Are We Engineering Away Our Natural Defenses Along North Carolina’s Coasts 03-29-2018

Length
00:50:20
Category
Science on the Sound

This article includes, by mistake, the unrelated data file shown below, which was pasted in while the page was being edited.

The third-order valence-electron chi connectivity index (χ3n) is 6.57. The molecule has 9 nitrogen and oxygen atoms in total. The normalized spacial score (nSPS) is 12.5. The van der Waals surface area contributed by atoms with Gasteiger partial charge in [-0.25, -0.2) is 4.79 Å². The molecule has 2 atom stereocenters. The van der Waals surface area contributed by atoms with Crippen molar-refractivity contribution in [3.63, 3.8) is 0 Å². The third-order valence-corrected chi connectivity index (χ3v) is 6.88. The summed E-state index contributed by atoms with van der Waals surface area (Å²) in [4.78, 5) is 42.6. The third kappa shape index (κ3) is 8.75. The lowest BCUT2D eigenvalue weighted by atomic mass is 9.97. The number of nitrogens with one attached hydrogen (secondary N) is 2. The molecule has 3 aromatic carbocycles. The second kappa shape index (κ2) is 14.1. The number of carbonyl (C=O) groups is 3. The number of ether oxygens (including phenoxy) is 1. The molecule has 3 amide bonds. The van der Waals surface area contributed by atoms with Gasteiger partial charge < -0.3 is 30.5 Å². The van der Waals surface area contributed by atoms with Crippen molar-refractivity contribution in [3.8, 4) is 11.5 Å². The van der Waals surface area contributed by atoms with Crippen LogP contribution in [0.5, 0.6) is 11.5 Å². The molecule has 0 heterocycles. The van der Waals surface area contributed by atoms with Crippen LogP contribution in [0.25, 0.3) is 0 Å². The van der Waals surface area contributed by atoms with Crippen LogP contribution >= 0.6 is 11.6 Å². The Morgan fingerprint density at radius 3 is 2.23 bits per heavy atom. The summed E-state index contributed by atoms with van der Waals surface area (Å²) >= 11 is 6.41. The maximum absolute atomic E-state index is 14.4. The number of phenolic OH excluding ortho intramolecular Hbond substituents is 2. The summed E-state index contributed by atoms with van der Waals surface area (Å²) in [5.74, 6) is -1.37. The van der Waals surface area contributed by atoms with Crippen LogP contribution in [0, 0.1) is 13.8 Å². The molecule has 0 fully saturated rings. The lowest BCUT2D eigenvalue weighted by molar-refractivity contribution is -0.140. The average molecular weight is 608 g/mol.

Are We Engineering Away Our Natural Defenses Along North Carolina's Coasts? Rachel Gittman March 29, 2018 The Coastal Studies Institute (CSI) recently hosted a lecture on shoreline erosion control strategies as part of its “Science on the Sound” lecture series. This series, held monthly, highlights information on coastal topics and issues in northeast North Carolina. This month, the program featured Dr. Rachel Gittman, Assistant Professor in the Department of Biology at East Carolina University (ECU). Dr. Gittman’s presentation, entitled “Are We Engineering Away Our Natural Defenses Along North Carolina’s Coast?”, highlighted a variety of erosion control strategies, both natural and engineered, and the benefits each bring to coastal systems. The demand for coastal defense strategies against storms has increased with population growth and development along coastlines. Shoreline hardening is a practice designed to prevent erosion and loss of property, but that also has the potential to alter coastal ecosystem function. Dr. Gittman’s research focuses on understanding the extent, drivers, and ecological consequences of shoreline hardening (e.g., bulkheads), as well as evaluating the functionality of alternative shore protection approaches, such as living shorelines. Results from multi-year field studies and waterfront resident surveys in North Carolina suggest that living shorelines, promote higher diversity and abundances of marine organisms, and are also more resilient to erosion and damage from major storm events than bulkheads.